Salts 101: An Overview
Soluble salts are very much at the forefront of discussion in the coatings industry. There is much information available on the topic, but often is provided in small segments so a complete comprehension is not easy to grasp. It is the purpose of the following to provide an overview to assist in bringing those pieces together.
How are specifications changing?
As few as 4 or 5 years ago, specifications and surface preparation instructions rarely called for testing of salts or for limiting them. Today, testing and allowable limits are included in a large percentage of specifications. In a few short years, it is probable that most all specifications will address salts in some manner. Facility owners are beginning to understand how salts are causing coating life spans to fall short of their intentions and coating manufacturers are finding salts the cause of increasing warranty claims. Consequently, coating professionals throughout the industry are making changes in specifications.
For decades the coatings industry has worked with visual standards and visual comparators. As we begin to deal with soluble salts, which are corrosive even at very low levels, we enter the realm of non-visible contamination. As has been said many times, “Old habits die hard”, especially in an industry steeped in perpetuation of established practices. Engineers, specifiers and coating manufacturers are now requiring testing and are setting allowable limits; however there is resistance to change, so such efforts are not always successful. To provide a sound specification for surface preparation, the specification writer must understand the significance of these salts, the problems caused by salts and the appropriate methods of testing evaluating and removing salts. Some specifications without a good understanding of the interaction of salts on metallic surfaces and, consequently, many specifications still do not capture the essence of testing and decontamination that would effectively provide for maximum coating performance.
Surface contamination by soluble salts has long been an issue for the corrosion industry, however, it was the discontinuance of lead-based paints that caused a renewed look at salts with regard to coating service life and their involvement with premature coating failures. A unique property of lead compounds is that they are capable of binding up soluble salts, thereby preventing salts from causing or increasing the corrosivity of the immediate environment. The widespread use of lead-based paints gave us a sense of security but the discontinuance of such products requires that we re-evaluate surface preparation requirements.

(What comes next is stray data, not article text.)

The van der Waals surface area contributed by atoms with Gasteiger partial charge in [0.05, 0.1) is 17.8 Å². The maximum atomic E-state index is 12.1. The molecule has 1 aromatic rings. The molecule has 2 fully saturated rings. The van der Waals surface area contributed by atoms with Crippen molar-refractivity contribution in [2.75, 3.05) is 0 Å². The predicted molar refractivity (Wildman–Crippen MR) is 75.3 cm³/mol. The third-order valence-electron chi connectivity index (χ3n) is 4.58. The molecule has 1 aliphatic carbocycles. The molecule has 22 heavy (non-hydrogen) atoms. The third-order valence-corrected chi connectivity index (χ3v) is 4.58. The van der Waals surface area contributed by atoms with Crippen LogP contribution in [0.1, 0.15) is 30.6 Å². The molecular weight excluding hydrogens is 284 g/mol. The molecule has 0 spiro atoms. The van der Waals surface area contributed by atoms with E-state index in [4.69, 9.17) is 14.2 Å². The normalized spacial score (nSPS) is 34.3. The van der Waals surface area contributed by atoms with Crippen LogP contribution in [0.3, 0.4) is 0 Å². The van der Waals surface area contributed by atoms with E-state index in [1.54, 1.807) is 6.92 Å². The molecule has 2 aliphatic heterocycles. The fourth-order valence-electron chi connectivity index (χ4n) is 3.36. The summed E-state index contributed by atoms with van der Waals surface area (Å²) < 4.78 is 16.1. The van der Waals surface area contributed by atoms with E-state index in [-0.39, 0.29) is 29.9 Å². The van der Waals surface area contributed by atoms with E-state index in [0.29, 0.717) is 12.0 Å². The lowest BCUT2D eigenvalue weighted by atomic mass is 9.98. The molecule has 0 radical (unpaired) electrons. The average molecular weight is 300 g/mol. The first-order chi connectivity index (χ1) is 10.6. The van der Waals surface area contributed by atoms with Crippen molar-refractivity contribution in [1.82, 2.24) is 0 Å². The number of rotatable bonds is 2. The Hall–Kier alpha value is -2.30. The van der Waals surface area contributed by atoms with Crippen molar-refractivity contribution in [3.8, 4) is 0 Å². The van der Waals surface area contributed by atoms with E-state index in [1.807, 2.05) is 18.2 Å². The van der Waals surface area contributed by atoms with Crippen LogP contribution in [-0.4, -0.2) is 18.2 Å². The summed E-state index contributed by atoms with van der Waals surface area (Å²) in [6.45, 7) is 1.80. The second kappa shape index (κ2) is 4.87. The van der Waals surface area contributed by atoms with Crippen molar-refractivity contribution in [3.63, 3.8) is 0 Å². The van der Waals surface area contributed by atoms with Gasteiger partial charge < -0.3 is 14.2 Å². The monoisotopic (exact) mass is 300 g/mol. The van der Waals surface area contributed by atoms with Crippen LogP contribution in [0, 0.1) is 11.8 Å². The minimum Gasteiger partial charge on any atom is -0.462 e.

What are soluble salts?
An explanation voiced in a NACE (National Association of Corrosion Engineers, International) committee meeting some years ago stated that anything conductive should be considered a salt. Coating professionals had long realized that salts were detrimental to the substrate and to coatings. Though they did not have the means for testing that we do today, thy realize that if a clean uncontaminated surface were washed with DI (de-ionized) water, that the water remained relatively non-conductive, but when contaminants were present an increase in conductivity was observed. Since they did not have the means to identify specific ions, especially in the field, estimates were used to determine percentages of chlorides and other ions based on assumptions. Since then, it has been found that these estimates are highly unreliable, but today we do have the means to identify and measure specific ions that are of primary concern. Everything conductive is still considered a salt; however, this conductivity could be comprised of hundreds of different chemicals and not all salts are detrimental to coatings.
Soluble salts are described in the Society for Protective Coatings SSPC, Protective Coatings Glossary as – “An ionic chemical compound that dissolves in water to form a solution of positive and negative ions”. Clearly, the cleaner the surface, the better the coating performance, but some conductive materials have little effect on corrosion or coating performance, while other conductive materials can effect it to a great degree.
The prime detrimental salts most commonly encountered are chlorides, sulfates and nitrates, though specific industries may encounter others. These salts can be so detrimental that they can cause premature coating failure in as little as weeks in the right environment. These salts definitely can affect the overall life spans of coatings, even if the coating system survives beyond the warranty period.
The question industry is asking today is “How much of what salt can be left on a surface and not significantly affect coating life spans?” There are so many different coating systems available and so many different operating environments that a consensus number will probably never be developed or standardized. As time progresses we are continually gathering more information as to what has and has not worked. NASA engineers identified chlorides for their extreme corrosion effect in the late 70’s and they established a chloride threshold limit of 5 micrograms per square centimeter (mg/cm2) as the acceptable limit on surfaces prior to coating. Although there was no adequate, reliable and accurate nondestructive test method for metallic surfaces, NASA held firm with their specification (KSC-STD-0001-D). Until recently they had to allow contractors variances to specifications because of the inability of contractors to meet the specification limits.
Further discussion can be found in the full PDF download.